Adoptees Call For Boycott of “Blue Bayou”

Adam Crapser and his daughter in 2015. (Photo credit: Gosia Wozniacka / AP)

Last Friday, filmmaker Justin Chon’s latest – Blue Bayou – opened in theatres nationwide, and I interviewed Chon as well as actor Linh-Dan Pham about the film. Shortly after the film’s release, however, members of the adoptee community took to social media to express frustration about Blue Bayou and the ways in which they feel the film fails to properly represent the adoptee experience.

Korean American adoptee and abuse survivor Adam Crapser – who was deported to South Korea five years ago and whose story I wrote about several times on this site – posted a statement on social media saying that Chon reached out to him four years ago expressing interest in bringing his story to film, but that communication suddenly ceased after Chon responded. Crapser was deported in 2016 following an intense grassroots effort to stop his deportation proceedings, leading to separation of him from his wife and young children.

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Bringing a Transnational Korean American Adoptee Story to Film: In Conversation with ‘Blue Bayou’ Filmmaker Justin Chon

Writer-director Justin Chon (Antonio LeBlanc) alongside actors Sydney Kowalske (Jessie LeBlanc, left) and Alicia Vikander (Kathy LeBlanc, right). (Photo Credit: Focus Features / Blue Bayou)

Asian American filmmaker Justin Chon’s latest film – Blue Bayou – opens today in theatres nationwide.

Blue Bayou tells the story of Korean American adoptee Antonio LeBlanc as he faces a deportation order by ICE that threatens to rip apart his family and expel him from the only home he has ever known.

Earlier this week, I had a chance to sit down with writer-director Justin Chon, who also stars as Antonio in the film. The following is a transcript of our conversation. It has been edited for length and clarity.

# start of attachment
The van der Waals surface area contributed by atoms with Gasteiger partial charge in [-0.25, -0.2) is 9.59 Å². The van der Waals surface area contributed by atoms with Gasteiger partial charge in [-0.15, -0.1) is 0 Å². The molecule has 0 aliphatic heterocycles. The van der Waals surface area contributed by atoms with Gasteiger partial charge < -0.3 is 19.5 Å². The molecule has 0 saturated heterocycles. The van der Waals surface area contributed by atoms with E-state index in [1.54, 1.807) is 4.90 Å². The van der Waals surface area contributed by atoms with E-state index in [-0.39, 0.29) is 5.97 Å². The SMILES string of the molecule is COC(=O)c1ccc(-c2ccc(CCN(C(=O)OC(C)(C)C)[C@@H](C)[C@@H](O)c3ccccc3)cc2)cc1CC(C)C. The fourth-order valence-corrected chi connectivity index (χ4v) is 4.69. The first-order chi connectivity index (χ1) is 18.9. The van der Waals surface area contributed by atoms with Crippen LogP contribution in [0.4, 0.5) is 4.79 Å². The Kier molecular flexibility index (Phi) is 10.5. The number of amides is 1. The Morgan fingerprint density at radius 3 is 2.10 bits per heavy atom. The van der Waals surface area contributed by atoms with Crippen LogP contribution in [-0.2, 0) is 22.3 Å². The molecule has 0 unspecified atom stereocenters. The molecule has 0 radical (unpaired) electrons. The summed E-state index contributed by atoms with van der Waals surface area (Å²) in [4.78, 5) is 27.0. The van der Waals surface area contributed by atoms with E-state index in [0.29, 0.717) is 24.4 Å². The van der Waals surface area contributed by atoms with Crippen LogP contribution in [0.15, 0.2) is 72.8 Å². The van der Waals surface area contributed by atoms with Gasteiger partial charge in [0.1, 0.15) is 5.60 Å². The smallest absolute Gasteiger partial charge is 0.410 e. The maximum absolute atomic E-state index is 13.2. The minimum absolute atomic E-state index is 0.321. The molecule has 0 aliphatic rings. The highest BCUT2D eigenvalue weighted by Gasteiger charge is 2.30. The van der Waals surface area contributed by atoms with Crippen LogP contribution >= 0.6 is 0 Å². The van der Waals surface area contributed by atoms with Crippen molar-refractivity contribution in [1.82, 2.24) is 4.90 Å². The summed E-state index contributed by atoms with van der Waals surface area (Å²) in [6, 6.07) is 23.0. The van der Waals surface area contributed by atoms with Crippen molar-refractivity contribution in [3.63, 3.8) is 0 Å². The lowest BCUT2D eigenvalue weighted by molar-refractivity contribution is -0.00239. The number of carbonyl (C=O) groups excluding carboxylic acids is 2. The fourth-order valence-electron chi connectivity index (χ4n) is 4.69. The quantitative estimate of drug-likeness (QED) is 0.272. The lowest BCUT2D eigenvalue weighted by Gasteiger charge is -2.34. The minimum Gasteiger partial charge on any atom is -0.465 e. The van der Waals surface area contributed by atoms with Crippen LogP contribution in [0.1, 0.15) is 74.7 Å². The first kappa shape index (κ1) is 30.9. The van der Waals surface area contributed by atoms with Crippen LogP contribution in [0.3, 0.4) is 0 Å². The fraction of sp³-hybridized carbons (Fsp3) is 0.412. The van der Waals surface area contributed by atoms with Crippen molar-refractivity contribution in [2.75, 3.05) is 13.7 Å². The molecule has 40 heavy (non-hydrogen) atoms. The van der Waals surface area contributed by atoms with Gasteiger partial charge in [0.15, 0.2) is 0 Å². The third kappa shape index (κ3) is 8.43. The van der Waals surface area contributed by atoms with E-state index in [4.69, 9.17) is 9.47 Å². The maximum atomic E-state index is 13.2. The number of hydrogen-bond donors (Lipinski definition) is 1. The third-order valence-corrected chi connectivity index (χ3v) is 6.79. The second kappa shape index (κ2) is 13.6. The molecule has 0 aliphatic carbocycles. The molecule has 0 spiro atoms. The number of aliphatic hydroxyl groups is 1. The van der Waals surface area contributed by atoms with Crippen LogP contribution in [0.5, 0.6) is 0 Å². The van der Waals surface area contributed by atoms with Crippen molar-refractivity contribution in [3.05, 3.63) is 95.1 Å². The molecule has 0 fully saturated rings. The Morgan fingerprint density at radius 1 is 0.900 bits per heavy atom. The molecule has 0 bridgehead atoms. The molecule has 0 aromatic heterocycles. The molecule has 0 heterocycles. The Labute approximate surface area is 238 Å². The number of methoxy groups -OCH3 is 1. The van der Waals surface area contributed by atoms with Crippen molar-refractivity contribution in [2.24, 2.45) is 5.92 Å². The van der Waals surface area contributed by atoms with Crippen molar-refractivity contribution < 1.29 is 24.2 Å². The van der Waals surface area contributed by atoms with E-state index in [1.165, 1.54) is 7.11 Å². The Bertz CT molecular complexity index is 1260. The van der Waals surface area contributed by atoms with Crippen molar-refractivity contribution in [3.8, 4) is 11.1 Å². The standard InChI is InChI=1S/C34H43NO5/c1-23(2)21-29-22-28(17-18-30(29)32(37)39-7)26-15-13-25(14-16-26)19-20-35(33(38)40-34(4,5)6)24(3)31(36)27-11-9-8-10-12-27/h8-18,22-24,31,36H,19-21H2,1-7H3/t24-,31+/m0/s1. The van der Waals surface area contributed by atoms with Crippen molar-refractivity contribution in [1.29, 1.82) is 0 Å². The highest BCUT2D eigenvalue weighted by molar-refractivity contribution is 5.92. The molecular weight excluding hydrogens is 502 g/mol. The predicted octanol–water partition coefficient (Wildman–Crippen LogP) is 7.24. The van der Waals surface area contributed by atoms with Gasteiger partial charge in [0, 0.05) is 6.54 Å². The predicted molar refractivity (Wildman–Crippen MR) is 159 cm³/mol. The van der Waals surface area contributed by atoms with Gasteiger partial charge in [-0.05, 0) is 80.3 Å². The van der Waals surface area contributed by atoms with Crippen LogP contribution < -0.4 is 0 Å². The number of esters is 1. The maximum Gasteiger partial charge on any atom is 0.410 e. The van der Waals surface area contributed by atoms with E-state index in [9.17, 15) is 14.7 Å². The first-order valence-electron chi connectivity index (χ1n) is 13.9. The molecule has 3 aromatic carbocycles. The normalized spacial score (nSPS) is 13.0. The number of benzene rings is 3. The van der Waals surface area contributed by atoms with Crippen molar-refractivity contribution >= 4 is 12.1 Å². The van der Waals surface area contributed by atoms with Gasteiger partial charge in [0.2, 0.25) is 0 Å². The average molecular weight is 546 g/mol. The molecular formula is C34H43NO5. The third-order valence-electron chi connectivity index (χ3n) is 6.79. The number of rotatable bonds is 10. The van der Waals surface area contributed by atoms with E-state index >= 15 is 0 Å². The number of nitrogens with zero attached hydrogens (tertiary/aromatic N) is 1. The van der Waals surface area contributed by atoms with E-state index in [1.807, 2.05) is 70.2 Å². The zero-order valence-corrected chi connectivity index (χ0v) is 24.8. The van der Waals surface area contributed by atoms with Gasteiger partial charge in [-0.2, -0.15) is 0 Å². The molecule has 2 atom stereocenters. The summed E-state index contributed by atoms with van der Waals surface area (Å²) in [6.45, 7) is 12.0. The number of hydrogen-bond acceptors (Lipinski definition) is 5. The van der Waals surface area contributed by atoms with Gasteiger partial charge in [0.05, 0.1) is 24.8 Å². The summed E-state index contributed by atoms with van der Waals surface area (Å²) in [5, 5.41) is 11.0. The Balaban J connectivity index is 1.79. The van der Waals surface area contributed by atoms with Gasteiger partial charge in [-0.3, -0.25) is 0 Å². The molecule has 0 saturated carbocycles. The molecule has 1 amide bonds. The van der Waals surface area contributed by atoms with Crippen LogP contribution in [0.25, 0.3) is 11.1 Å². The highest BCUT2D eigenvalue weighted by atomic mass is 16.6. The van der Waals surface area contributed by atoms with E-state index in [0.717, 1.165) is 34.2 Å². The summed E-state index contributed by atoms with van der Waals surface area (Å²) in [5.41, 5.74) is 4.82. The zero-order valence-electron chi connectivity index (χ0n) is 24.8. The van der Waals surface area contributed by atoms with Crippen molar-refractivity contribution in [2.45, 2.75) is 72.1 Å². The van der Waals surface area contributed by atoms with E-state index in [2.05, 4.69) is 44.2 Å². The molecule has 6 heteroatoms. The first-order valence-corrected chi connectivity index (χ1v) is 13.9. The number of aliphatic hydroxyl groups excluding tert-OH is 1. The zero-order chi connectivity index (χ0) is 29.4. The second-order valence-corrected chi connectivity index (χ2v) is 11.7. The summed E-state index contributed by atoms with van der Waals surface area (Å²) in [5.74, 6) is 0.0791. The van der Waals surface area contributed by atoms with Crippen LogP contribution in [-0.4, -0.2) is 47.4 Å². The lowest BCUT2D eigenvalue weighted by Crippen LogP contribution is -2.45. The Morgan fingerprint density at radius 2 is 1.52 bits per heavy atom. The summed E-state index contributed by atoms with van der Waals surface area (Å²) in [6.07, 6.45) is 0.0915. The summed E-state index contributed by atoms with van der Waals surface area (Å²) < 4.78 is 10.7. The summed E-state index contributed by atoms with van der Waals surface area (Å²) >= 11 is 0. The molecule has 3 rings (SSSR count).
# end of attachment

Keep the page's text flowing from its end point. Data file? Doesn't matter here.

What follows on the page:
JENN: I saw Blue Bayou over the weekend with my husband and it was incredible — truly an amazing film. So first of all, I just want to say kudos to you for making it.

As you know, there are roughly 120,000 transnational Korean adoptees in the United States, but Blue Bayou is seemingly one of the first American dramatic films to tackle this subject. Why do you think that this story — which seems so integral to the Asian American experience — is so overlooked in film and what inspired you to tell this story in Blue Bayou?

JUSTIN: I think for that reason — because it’s overlooked. I know certain adoptees aren’t going to like that I’m telling this story because I’m not an adoptee, and so I’ll never know what it’s like to grow up as an adoptee. I understand that and I honor that. But, at the same time: how long are we going to wait? When is there going to be a substantial story about an Asian American adoptee — but, specifically also a Korean American — because we all know that the idea of international adoption started in South Korea.

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Deportation Hearing Begins for Korean American Adoptee & Abuse Survivor | #KeepAdamHome

Adam Crapser and his family. (Photo credit: AP Photo/Gosia Wozniacka)
Adam Crapser and his family. (Photo credit: AP Photo/Gosia Wozniacka)

After a month of increasing social media outrage over the plight of Adam Crapser, the Korean American adoptee and abuse survivor appeared in a US immigration court yesterday on what was also Crapser’s 40th birthday. His deportation hearing is being held in Oregon in front of immigration Judge Michael H. Bennett.

In 1975, Crapser was adopted from Korea with his sister. He was placed with two abusive foster families over the course of his childhood in the United States, including in the home of Thomas Francis and Dolly-Jean Crapser, who were charged with domestic and sexual abuse of nine foster children — including Adam — in 1991. Neither of Adam’s foster parents completed the necessary paperwork to obtain a green card for Adam, and for most of his adulthood also refused to give him his adoption papers so that he could pursue legal immigration status for himself.

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